Sat, 24 October 2020
Host Dean Rotbart, an award-winning journalist, has been peeling back the curtain of the nation’s most influential business newsrooms for more than two decades. This week he begins a three-part series of oral histories that he’s recently conducted with three powerful editors-in-chief.
His guest this week is Adi Ignatius, who has overseen the influential Harvard Business Review since 2009. Adi shares with Dean HBR’s updated approach to helping owners and managers create healthier, better-run, more successful companies.
Next week, Dean speaks with Fast Company's Stephanie Mehta about her career and her magazine’s focus on innovation in technology, leadership, and design.
In the final episode of the series, Rotbart holds court with Randall Lane, editor and chief content officer at Forbes, which focuses on business, investing, technology, entrepreneurship, leadership, and lifestyle.
You won’t earn an MBA after listening to these three influential journalists, but you’ll feel as if you have.
Photo: Adi Ignatius, Harvard Business Review
Sun, 18 October 2020
“Leadership Through Trust & Collaboration,” a Thin Volume, Will Surprise You With Its Powerful Insights
When McDonald’s, Coca-Cola, Chick-fil-A, and the Green Bay Packers were searching for ways to turn their managers into leaders who employees would want to follow, they turned to Jill Ratliff, an executive coach with more than 25 years of Fortune 100 human resources management experience.
By making surprisingly few and modest changes, as Jill outlines in her new book — Leadership Through Trust and Collaboration — owners and managers can become results-driven leaders who not only inspire their colleagues but also get much greater satisfaction from their work.
“Let’s just end the debate; leaders are not born, they’re made,” Jill tells host and award-winning journalist Dean Rotbart. Hear her proven formula for success exclusively on this week’s Monday Morning Radio.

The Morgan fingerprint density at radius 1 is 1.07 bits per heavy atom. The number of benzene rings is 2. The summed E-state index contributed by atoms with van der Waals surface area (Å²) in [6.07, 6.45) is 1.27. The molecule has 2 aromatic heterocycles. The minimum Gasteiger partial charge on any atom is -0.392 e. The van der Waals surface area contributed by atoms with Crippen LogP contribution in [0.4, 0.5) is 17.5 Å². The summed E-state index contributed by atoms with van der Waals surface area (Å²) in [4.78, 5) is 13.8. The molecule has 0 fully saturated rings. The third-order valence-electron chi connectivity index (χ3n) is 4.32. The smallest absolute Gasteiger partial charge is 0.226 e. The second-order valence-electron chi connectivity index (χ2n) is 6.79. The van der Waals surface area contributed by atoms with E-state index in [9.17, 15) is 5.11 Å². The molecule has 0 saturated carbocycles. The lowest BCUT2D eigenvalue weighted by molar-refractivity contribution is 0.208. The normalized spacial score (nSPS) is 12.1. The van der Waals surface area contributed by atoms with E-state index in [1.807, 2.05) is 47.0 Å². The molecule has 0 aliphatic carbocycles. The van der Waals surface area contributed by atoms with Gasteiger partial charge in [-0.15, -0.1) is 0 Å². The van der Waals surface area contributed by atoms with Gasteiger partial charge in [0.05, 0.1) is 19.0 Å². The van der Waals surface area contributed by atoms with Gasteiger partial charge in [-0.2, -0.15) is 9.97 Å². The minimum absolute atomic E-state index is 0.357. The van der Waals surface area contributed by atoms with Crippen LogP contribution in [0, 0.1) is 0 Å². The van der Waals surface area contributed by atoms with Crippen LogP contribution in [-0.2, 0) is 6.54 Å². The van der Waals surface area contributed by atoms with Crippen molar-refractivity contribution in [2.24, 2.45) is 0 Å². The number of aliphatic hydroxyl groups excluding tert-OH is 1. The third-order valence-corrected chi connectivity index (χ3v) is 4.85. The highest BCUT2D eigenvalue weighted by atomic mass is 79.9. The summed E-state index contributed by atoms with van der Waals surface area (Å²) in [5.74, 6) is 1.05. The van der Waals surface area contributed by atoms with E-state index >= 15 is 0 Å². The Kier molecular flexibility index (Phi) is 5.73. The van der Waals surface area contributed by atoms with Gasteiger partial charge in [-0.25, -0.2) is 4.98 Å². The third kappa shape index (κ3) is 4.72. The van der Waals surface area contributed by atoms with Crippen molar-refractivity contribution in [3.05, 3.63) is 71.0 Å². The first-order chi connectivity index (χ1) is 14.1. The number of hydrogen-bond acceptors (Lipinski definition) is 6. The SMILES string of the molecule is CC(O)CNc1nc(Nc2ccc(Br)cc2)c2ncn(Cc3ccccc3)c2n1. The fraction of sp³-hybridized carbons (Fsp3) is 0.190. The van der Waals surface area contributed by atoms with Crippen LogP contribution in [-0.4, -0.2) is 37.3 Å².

Purchase your own copy of Leadership Through Trust & Collaboration here.
Photo: Jill Ratliff, Jill Ratliff Leadership
Sun, 11 October 2020
In the wake of the coronavirus pandemic and the massive number of people who’ve lost their jobs, it should come as no surprise that America is in the midst of a small business startup boom.
The Wall Street Journal reports that applications for new employer identification numbers — an indicator of new business launches — are up by 18.5% over 2019, and growing at the fastest rate since 2007.
Which is perfect timing for authors Jonathan Littman and Susana Camp, whose recently released book, The Entrepreneur’s Faces, relies on real-life profiles of small business founders to help owners find their individual innovation style and edge.
The good news, Littman and Camp tell host and award-winning journalist Dean Rotbart, is that people from all backgrounds and walks of life can master the challenges of entrepreneurship.
Purchase your own copy of The Entrepreneur’s Faces here.
Photo: Susanna Camp and Jonathan Littman, The Entrepreneur’s Faces
Sun, 4 October 2020
Imagine a professional baseball league with teams located in Small Town America, such as Garden City, Kansas; Roswell, New Mexico; Trinidad, Colorado; and Tucson, Arizona.
Now imagine you’re tapped to manage one of these independent league teams — featuring a squad of not-ready-for-prime-time players — and trying to win a national championship.
Finally, ask yourself, if such a challenge existed in real life (it does), what lessons might you discover about competing, recruiting, and marketing your team that also apply to small businesses?
Pick up your own copy of Bill Rogan’s “Life Ain’t the Same in the Pecos League” here.
To add your name to the list of those who would like more information about joining Bill and Dean at a Pecos League game next season, email dean@MondayMorningRadio.com and be sure to include your name and phone number.
Photo: Bill Rogan, Manager, Santa Fe Fuego